The trade aspects of RnR were disappointing. The three main suppliers were Expedition Kaykas, Gudu Kayaks and Rafta Kayaks. I know Australis were there but made no attempt to display themselves. There were sponsors like Roaring 40’s who don’t really have much to put in a show tent but all in all it was a great opportunity missed for vendors. They could really use some Retail Intelligence! Anyway…
I met up with Mark Sundin and Rob Mercer from Expedition Kayaks who sell Impex and Valley boats. Mark is very animated and great to talk to and he had certain views about kayak designs. Nigel Dennis was the star guest and he had some very strong opinions about Australian boats that caused a stir in some circles. His view is that if a kayak needs a rudder to be turned then it is either a bad design or contains a bad paddler. Mark echoed these views and naturally I’ve read these things before but here was Nigel Dennis right in front of us and slamming our boats. Given the preponderance of Mirages it’s no wonder there was lengthy discussion.
Mark urged me to take the Impex Assateague out on a trip which I did. I gave him a full description of the problems I was having with Eco and he felt sure the Assateague would fix this. Henry van der Kolk led a trip up Cullendulla Creek which gave me a great opportunity to test the Assateague. It performed exactly as Mark said it would. Straight tracking, awesome secondary stability, comfortable. I paddled with skeg up most of the time and this boat can spin on it’s axis – almost. We left the creek and went to sea in a gentle 1 metre swell. I felt in control and much more skillful than in Eco. It is clearly a superior boat. It’s not as fast as the Mirages I was with but who cares? This boat can easily out handle a Mirage and an Eco Bezhig. I want one.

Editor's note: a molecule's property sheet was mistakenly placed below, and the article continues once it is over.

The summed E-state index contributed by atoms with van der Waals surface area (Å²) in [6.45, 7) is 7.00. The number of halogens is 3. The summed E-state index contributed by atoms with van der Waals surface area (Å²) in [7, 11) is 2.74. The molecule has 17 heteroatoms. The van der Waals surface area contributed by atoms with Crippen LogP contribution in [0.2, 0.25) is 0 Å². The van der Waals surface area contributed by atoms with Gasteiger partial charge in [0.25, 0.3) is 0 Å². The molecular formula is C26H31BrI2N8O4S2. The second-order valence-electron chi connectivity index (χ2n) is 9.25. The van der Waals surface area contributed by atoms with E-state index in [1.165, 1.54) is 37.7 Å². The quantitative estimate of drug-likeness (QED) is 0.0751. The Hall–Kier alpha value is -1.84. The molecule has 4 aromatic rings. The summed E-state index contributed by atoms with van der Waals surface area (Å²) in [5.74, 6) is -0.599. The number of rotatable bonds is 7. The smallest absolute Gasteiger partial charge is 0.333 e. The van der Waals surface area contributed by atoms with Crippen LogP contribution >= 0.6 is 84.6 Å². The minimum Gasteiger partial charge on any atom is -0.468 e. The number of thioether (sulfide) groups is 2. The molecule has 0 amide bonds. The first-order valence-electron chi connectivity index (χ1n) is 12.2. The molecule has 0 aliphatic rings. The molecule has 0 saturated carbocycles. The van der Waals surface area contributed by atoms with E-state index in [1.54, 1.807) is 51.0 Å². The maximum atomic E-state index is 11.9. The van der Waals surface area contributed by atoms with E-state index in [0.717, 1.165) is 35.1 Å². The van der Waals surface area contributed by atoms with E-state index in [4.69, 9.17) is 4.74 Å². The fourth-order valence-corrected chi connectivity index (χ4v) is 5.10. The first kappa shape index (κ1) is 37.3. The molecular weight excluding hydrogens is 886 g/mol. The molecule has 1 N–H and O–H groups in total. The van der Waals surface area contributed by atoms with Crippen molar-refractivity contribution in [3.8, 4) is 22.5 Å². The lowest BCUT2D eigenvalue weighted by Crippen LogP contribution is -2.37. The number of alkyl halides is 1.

I also talked to Laurie Geoghan about his Nadgee expedition boats. They are beautifully made with some impressive design elements like a recessed rudder which both protects it and allows the full length of the rudder to be in the water. Still, it’s a rudder and I already have one on Eco. He has really good skeg options as well but unfortunately I didn’t get to paddle one. The Nadgee is a dedicated expedition craft and I don’t think I’ll ever do a big expedition.
Bob from Rafta was there with the new Sea Leopard. This is a boat with a famous Australian pedigree and a popular choice for Tasmanians and Victorians. It’s built for speed and high sea stability. I could barely fit in the thing though. Once again I didn’t get to paddle it. A shame.
I am firmly convinced now of the need for a rudderless boat. I know it will be the Assateague but to be fair I will test others. I’ll keep Eco because it has it’s advantages but I believe it when Mark said many paddlers who buy Mirages find their skill level plateaus and they become lazy. You can’t help it. The integrated rudder of the Mirage means it is always on. At least in a pull-up rudder you can go rudderless. Nigel Dennis ruffled a few feathers but he has convinced me.